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I am often asked about taking cash out of the drawer and how to report it so that we know that where that money came from out of the drawer. So I wanted to discuss managing the cash drawer a little bit more in detail and I want to first off say, this is going to be more of a public service announcement than a technical way of doing things.
First, I like to eliminate any excuse to take any cash out of the drawer. The only method of taking cash out of the drawer should be to give a customer change who has paid in cash. So picture this as a studio owner, if you are looking at a camera that is directly over your cash register and you see an employee go into the drawer. When is the only time you want to see them take money out? When they’re putting money in. Anytime that you allow for cases of people taking money out of the cash drawer, you are psychologically giving them permission to do that. And a little bit of permissions leads to more and more and more.
Second, a big case for this is that there is no tracking at all on what cash comes out of the drawer, even if you are meticulous about writing little petty cash slips like we used to do in the old days. It gets really messy and it gives a lot of excuse and leeway to employees that lead them into things that you will not want. Some employees will take advantage of things if it’s out there and some may not but may see another employee do it and then one thing leads to another and you’ve got employee theft issues. We want to steer completely away from that as much as possible and prevent any issues of potential employee theft. And the best way to do that is to eliminate all possible reasons why someone would have their hands in the cookie jar except to give change to a customer.
I’ll hear answers like, well I have to pay the window washer and I pay him in cash every week, it’s only $10. All right, lets eliminate that. You know the window washers coming, put a check in the cash drawer that’s written out, pre-made, to the window washer for the $10. And when he comes to do the job, have your staff give him the check. You also now have a built-in receipt when that check gets cashed to know that you had that expenditure. It also gives you proof to the IRS as standpoint in case you’re ever audited, that you did pay that expense.
Third, never ever, as an owner, take draws out of the drawer. It, again, gives your employees psychological permission to do the same thing and we don’t want to do that. Next up, one other tip, remember that when a customer pays by credit card, if you have to give any refund or any adjustment at some point in the future, that should go right back on the credit card. It should not be paid out in cash. Again, we don’t want any excuses why we had to dip our hands into that cash drawer unless a customer is directly in front of them and getting that cash back.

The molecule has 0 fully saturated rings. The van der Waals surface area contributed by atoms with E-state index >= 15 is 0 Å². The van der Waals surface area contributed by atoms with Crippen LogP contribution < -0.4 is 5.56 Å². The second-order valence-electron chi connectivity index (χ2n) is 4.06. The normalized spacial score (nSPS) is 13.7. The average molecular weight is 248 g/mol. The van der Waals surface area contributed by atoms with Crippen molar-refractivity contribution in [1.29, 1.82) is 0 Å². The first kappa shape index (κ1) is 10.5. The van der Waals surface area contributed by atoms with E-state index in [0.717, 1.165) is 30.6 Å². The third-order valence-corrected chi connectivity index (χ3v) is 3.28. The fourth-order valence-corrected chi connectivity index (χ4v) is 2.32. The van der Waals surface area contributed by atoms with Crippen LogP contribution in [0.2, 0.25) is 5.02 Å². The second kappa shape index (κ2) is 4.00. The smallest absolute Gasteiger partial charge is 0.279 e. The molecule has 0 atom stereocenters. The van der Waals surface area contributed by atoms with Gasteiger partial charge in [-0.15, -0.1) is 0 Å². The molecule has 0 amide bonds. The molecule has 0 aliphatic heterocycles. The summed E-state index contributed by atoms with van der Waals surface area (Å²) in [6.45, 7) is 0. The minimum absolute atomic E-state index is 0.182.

And lastly, a big one is tips. I strongly suggest that every tip payout go through an employee’s payroll. Again, several different psychological issues here. If I ring a customer up I got a five dollar tip, (I used to own a hair salon, I know what happens), I’ll just pull five bucks out even if I didn’t’ get the tip and all of a sudden, the drawer is only five dollars off, it’ll be okay. And then next week, it’s only $10 off, it’s only $50 off, and this leads down a psychological path and depending on how strict of an owner you are, it might take you a long while to realize it. And if one employee does it and doesn’t get caught, guess what? You’re almost giving permission to other employees to do the same thing.
I find that by grouping the tips and they’re larger and paying them out through payroll. First off, you’re accomplishing the right tax consequences. Secondly, it’s more like a bonus because it’s a bigger number. No one really gets excited about a two dollar tip, a five dollar tip, but if they’re getting $50 in tip, yay. That is something to celebrate. So it makes you as the owner look better in that they’re getting a bigger paycheck too.
So do yourself a favor. Look at anything that comes out of your cash drawer and find a way to eliminate that. It will do you so much better and less record keeping, less hassle, and then you won’t even have to ask me how to report those things. If you do have to have an emergency payment come out of that cash drawer, the best way to report it to us is just shoot us an email and let us know, or respond to that monthly email that you get on the first of every month that tells you to tell us if there’s anything important we need to know. Thank you very much and I hope this helps. Have a great day.
At PYOP Accounting, we specialize in working with PYOP and Ceramic Arts Studio Owners throughout the USA. Our industry knowledge is focused on taking the headaches out of accounting and helping you grow your studio’s value using specific metrics for the PYOP industry. Don’t you owe it to yourself to see how we can help you? Schedule a complimentary chat with us today at www.pyopaccounting.com/meet.